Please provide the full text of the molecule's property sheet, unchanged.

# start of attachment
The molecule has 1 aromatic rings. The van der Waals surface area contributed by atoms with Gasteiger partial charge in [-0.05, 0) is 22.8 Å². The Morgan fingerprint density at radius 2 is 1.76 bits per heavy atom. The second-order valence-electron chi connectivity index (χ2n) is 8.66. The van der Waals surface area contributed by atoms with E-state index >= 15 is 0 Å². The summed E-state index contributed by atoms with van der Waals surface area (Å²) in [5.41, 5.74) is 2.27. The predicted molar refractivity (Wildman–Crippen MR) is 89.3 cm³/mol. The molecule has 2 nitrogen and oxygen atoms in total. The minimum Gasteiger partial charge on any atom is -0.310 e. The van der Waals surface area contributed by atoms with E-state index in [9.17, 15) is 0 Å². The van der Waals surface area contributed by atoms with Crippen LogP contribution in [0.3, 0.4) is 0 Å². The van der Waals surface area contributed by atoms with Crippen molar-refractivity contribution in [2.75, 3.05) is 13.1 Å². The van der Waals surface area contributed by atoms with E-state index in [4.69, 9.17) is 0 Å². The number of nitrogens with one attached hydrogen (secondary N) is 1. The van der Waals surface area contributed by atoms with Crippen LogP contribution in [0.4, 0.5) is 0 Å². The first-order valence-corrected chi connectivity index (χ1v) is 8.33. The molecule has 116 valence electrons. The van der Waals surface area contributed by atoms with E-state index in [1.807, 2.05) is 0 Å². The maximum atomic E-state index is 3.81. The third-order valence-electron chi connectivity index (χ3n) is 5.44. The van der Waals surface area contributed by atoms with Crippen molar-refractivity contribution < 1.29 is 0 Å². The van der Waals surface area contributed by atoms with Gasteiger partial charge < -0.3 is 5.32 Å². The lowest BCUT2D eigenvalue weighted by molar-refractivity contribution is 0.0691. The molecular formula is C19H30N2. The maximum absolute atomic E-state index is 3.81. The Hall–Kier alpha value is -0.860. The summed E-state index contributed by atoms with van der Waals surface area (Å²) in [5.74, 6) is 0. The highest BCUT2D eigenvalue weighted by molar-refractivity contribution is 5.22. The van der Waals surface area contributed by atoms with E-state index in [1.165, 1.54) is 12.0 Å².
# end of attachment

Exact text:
The molecule has 1 aromatic rings. The van der Waals surface area contributed by atoms with Gasteiger partial charge in [-0.05, 0) is 22.8 Å². The Morgan fingerprint density at radius 2 is 1.76 bits per heavy atom. The second-order valence-electron chi connectivity index (χ2n) is 8.66. The van der Waals surface area contributed by atoms with E-state index >= 15 is 0 Å². The summed E-state index contributed by atoms with van der Waals surface area (Å²) in [5.41, 5.74) is 2.27. The predicted molar refractivity (Wildman–Crippen MR) is 89.3 cm³/mol. The molecule has 2 nitrogen and oxygen atoms in total. The minimum Gasteiger partial charge on any atom is -0.310 e. The van der Waals surface area contributed by atoms with E-state index in [9.17, 15) is 0 Å². The van der Waals surface area contributed by atoms with Crippen LogP contribution in [0.3, 0.4) is 0 Å². The van der Waals surface area contributed by atoms with Crippen molar-refractivity contribution in [2.75, 3.05) is 13.1 Å². The van der Waals surface area contributed by atoms with E-state index in [4.69, 9.17) is 0 Å². The number of nitrogens with one attached hydrogen (secondary N) is 1. The van der Waals surface area contributed by atoms with Crippen LogP contribution in [0.4, 0.5) is 0 Å². The first-order valence-corrected chi connectivity index (χ1v) is 8.33. The molecule has 116 valence electrons. The van der Waals surface area contributed by atoms with E-state index in [1.807, 2.05) is 0 Å². The maximum atomic E-state index is 3.81. The third-order valence-electron chi connectivity index (χ3n) is 5.44. The van der Waals surface area contributed by atoms with Crippen molar-refractivity contribution < 1.29 is 0 Å². The van der Waals surface area contributed by atoms with Gasteiger partial charge < -0.3 is 5.32 Å². The lowest BCUT2D eigenvalue weighted by molar-refractivity contribution is 0.0691. The molecular formula is C19H30N2. The maximum absolute atomic E-state index is 3.81. The Hall–Kier alpha value is -0.860. The summed E-state index contributed by atoms with van der Waals surface area (Å²) in [5.74, 6) is 0. The highest BCUT2D eigenvalue weighted by molar-refractivity contribution is 5.22. The van der Waals surface area contributed by atoms with E-state index in [1.165, 1.54) is 12.0 Å².